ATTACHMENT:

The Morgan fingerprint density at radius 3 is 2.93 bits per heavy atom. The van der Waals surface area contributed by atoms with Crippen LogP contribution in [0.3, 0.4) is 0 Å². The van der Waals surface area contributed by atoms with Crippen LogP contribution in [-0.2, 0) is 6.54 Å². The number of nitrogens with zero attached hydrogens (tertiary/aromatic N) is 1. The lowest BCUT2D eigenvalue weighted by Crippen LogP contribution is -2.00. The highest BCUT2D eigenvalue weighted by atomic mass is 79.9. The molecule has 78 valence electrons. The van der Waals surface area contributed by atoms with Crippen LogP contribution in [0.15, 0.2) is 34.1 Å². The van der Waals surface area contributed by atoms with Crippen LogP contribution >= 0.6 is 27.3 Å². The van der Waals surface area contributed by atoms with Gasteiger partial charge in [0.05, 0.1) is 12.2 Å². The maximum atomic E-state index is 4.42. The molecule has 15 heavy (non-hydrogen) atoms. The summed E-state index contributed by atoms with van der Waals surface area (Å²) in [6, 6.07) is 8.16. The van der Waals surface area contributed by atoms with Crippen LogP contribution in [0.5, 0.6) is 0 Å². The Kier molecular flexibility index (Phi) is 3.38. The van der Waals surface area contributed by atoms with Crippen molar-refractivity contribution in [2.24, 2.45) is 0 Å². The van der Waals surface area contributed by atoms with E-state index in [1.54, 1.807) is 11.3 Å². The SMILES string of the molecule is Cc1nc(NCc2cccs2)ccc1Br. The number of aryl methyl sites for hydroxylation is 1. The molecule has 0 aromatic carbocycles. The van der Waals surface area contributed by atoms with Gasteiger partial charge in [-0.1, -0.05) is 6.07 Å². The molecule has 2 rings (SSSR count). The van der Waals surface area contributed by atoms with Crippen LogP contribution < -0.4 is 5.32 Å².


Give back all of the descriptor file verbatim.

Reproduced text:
The Morgan fingerprint density at radius 3 is 2.93 bits per heavy atom. The van der Waals surface area contributed by atoms with Crippen LogP contribution in [0.3, 0.4) is 0 Å². The van der Waals surface area contributed by atoms with Crippen LogP contribution in [-0.2, 0) is 6.54 Å². The number of nitrogens with zero attached hydrogens (tertiary/aromatic N) is 1. The lowest BCUT2D eigenvalue weighted by Crippen LogP contribution is -2.00. The highest BCUT2D eigenvalue weighted by atomic mass is 79.9. The molecule has 78 valence electrons. The van der Waals surface area contributed by atoms with Crippen LogP contribution in [0.15, 0.2) is 34.1 Å². The van der Waals surface area contributed by atoms with Crippen LogP contribution >= 0.6 is 27.3 Å². The van der Waals surface area contributed by atoms with Gasteiger partial charge in [0.05, 0.1) is 12.2 Å². The maximum atomic E-state index is 4.42. The molecule has 15 heavy (non-hydrogen) atoms. The summed E-state index contributed by atoms with van der Waals surface area (Å²) in [6, 6.07) is 8.16. The van der Waals surface area contributed by atoms with Crippen LogP contribution in [0.5, 0.6) is 0 Å². The Kier molecular flexibility index (Phi) is 3.38. The van der Waals surface area contributed by atoms with Crippen molar-refractivity contribution in [2.24, 2.45) is 0 Å². The van der Waals surface area contributed by atoms with E-state index in [1.54, 1.807) is 11.3 Å². The SMILES string of the molecule is Cc1nc(NCc2cccs2)ccc1Br. The number of aryl methyl sites for hydroxylation is 1. The molecule has 0 aromatic carbocycles. The van der Waals surface area contributed by atoms with Gasteiger partial charge in [-0.1, -0.05) is 6.07 Å². The molecule has 2 rings (SSSR count). The van der Waals surface area contributed by atoms with Crippen LogP contribution < -0.4 is 5.32 Å².